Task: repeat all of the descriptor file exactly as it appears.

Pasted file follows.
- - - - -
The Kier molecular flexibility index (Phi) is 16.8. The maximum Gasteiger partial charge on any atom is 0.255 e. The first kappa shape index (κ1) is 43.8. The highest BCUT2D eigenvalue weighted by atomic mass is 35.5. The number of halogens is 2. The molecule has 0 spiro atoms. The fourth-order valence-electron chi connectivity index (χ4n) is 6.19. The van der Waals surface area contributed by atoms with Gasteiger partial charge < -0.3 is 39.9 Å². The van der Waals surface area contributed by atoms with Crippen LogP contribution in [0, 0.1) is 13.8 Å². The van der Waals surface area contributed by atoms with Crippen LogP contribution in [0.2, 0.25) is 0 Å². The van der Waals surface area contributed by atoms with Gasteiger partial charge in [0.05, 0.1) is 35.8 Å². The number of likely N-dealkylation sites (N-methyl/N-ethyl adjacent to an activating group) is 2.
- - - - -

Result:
The Kier molecular flexibility index (Phi) is 16.8. The maximum Gasteiger partial charge on any atom is 0.255 e. The first kappa shape index (κ1) is 43.8. The highest BCUT2D eigenvalue weighted by atomic mass is 35.5. The number of halogens is 2. The molecule has 0 spiro atoms. The fourth-order valence-electron chi connectivity index (χ4n) is 6.19. The van der Waals surface area contributed by atoms with Gasteiger partial charge < -0.3 is 39.9 Å². The van der Waals surface area contributed by atoms with Crippen LogP contribution in [0, 0.1) is 13.8 Å². The van der Waals surface area contributed by atoms with Crippen LogP contribution in [0.2, 0.25) is 0 Å². The van der Waals surface area contributed by atoms with Gasteiger partial charge in [0.05, 0.1) is 35.8 Å². The number of likely N-dealkylation sites (N-methyl/N-ethyl adjacent to an activating group) is 2.